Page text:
holding plaintiff provided no basis in facts to conclude that accident caused by intoxication to prove dram shop liabilitySummary of this case from Decastro v. Odetah Camping Resort, Inc.
The plaintiff sought damages from the defendant cafe owner and the defendant bartender for injuries he sustained in a motor vehicle accident allegedly caused by the recklessness and gross negligence of the defendants in serving him alcoholic beverages at a time when he was already intoxicated. After the jury had deliberated for approximately three hours, the trial court directed a verdict in favor of the defendants. From the judgment rendered on the verdict, the plaintiff appealed to this court. Held that the trial court did not err in directing a verdict for the defendants or in denying the plaintiff's motion to set aside the directed verdict; only speculation and conjecture could have linked the plaintiff's injuries to the conduct of the defendants and, although the timing of the trial court's ruling might have been unwise, it did not prejudice the plaintiff since the jury could not reasonably have concluded that he had met his burden of proof on the issue of causation.
Argued October 1, 1986
Decision released November 18, 1986
Action to recover damages for personal injuries sustained in a motor vehicle accident allegedly caused by the defendants' recklessness and gross negligence, brought to the Superior Court in the judicial district of Fairfield and tried to the jury before Spear, J.; directed verdict and, after the court denied the plaintiff's motions to set aside the directed verdict and for a new trial, judgment for the defendants, from which the plaintiff appealed to this court. No error.
Louis Ciccarello, for the appellant (plaintiff).
J. Kevin Golger, with whom, on the brief, were Paul v. McNamara and Robert Zeisler, for the appellees (defendants).
The principal issue in this appeal is whether evidence of the defendants' reckless service of alcohol to the plaintiff, the plaintiff's intoxication, and the severe injuries subsequently sustained by the plaintiff while operating his automobile are sufficient to support an inference of causation in fact between the injuries and the defendants' actions, absent testimony or other evidence that explicitly concerned the nature of the accident that produced those injuries. We conclude that the plaintiff's failure to present any evidence of how the accident occurred in support of the causal inferences the jury might have drawn linking the plaintiff's intoxication to his injuries necessitated a judgment for the defendants.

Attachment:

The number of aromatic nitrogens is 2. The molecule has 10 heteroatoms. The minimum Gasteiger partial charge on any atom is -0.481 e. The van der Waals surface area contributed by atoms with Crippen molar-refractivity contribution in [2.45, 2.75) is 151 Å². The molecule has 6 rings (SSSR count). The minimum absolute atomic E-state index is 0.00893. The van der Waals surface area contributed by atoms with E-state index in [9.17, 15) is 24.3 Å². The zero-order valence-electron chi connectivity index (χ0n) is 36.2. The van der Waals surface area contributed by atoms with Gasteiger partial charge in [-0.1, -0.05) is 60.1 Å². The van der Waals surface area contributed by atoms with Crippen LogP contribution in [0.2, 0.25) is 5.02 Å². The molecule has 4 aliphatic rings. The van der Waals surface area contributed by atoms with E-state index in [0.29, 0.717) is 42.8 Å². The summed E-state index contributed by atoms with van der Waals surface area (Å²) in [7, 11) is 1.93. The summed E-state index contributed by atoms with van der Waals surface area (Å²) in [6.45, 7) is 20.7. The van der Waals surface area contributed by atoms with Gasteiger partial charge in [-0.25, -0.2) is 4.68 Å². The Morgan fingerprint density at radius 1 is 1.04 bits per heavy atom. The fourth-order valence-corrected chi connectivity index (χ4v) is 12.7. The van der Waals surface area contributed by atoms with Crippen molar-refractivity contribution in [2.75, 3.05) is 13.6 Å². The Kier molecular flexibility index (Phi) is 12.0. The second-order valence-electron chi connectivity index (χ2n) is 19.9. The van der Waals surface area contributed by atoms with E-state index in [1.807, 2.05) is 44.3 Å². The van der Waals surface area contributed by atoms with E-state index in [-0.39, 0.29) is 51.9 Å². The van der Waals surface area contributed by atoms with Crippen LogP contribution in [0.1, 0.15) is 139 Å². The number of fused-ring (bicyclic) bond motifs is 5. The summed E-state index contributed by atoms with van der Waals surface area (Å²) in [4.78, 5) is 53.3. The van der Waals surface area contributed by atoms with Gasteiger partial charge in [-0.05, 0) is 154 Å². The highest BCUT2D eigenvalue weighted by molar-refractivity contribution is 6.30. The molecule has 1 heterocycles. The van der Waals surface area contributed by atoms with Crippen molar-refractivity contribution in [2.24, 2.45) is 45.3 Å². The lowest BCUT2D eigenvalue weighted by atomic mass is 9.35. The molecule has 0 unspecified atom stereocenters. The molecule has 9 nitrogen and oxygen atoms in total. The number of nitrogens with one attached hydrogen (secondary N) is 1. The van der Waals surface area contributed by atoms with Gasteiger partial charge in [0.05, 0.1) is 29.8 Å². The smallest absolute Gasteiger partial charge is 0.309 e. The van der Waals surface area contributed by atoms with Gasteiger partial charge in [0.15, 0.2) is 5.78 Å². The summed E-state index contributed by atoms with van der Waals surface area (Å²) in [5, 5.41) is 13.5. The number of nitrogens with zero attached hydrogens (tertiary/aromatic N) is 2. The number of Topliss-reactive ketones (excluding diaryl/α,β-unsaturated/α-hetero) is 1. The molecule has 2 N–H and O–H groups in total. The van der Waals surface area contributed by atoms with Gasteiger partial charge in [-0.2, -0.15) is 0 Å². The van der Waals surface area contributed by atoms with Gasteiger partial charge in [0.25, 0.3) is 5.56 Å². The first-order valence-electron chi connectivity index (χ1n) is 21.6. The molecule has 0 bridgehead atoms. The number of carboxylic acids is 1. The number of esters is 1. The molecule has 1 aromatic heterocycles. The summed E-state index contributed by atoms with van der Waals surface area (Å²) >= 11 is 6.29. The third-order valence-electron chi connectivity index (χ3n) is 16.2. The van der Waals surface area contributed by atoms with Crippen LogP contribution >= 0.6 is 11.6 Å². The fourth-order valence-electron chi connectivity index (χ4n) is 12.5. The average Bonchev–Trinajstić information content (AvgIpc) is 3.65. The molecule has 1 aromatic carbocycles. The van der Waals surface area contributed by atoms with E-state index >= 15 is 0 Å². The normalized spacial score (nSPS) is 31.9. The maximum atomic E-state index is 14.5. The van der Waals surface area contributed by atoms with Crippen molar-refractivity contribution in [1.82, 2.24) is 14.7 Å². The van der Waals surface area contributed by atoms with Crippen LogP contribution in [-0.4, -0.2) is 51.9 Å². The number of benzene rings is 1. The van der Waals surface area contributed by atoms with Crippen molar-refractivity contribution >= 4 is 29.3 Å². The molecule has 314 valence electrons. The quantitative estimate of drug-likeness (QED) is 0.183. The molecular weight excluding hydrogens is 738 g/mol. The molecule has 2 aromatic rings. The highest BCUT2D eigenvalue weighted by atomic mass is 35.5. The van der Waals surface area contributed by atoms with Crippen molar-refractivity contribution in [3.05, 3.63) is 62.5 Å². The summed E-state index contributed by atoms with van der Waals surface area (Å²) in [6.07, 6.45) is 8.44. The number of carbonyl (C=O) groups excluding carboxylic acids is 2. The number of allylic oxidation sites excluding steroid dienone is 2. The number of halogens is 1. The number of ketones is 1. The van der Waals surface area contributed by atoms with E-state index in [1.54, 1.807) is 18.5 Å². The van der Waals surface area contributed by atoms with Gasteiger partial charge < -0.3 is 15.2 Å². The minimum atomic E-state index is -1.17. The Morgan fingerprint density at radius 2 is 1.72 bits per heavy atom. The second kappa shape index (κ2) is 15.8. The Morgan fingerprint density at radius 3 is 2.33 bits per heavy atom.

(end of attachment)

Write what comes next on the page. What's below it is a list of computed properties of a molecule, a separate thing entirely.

Because the trial court directed a verdict, and because we find no error and therefore need not be concerned with providing guidance for a new trial, we need not address the plaintiffs three claims of error with respect to the trial court's jury instructions.
The plaintiff brought this action in two counts against the defendant cafe owner and his bartender. In the first count the plaintiff alleged liability for wanton and reckless conduct. In the second count the plaintiff alleged liability for gross negligence. Each count alleged that the defendants, in violation of General Statutes 30-86, had served alcoholic beverages to the plaintiff while he was already in an intoxicated condition, and that such conduct had resulted in the injuries subsequently sustained by the plaintiff in operating his automobile. Each count further alleged that "the plaintiff lost control of the automobile and crashed into the guard rail," although no evidence was adduced at trial to support this allegation.
At the time of the accident General Statutes 30-86 provided: "Any permittee who, by himself, his servant or agent, sells or delivers alcoholic liquor to any minor, or to any intoxicated person, or to any habitual drunkard, knowing him to be such an habitual drunkard, and any person, except the parent or guardian of a minor, who delivers or gives any such liquors to such minor, except on the order of a practicing physician, shall be subject to the penalties of section 30-113."
Paragraph ten of both counts of the plaintiff's complaint read: "While traveling on the westbound entrance ramp of said exit, the plaintiff lost control of the automobile and crashed into the guard rail, sustaining the injuries hereinafter set forth." After reconsidering its earlier decision to strike paragraph ten entirely, the trial court instructed the jury: "I am striking that portion of paragraph ten from your consideration that reads `The plaintiff lost control of the automobile and crashed into the guardrail.' I'm eliminating that from your consideration because I don't recall any evidence of loss of control or crashing into the guardrail."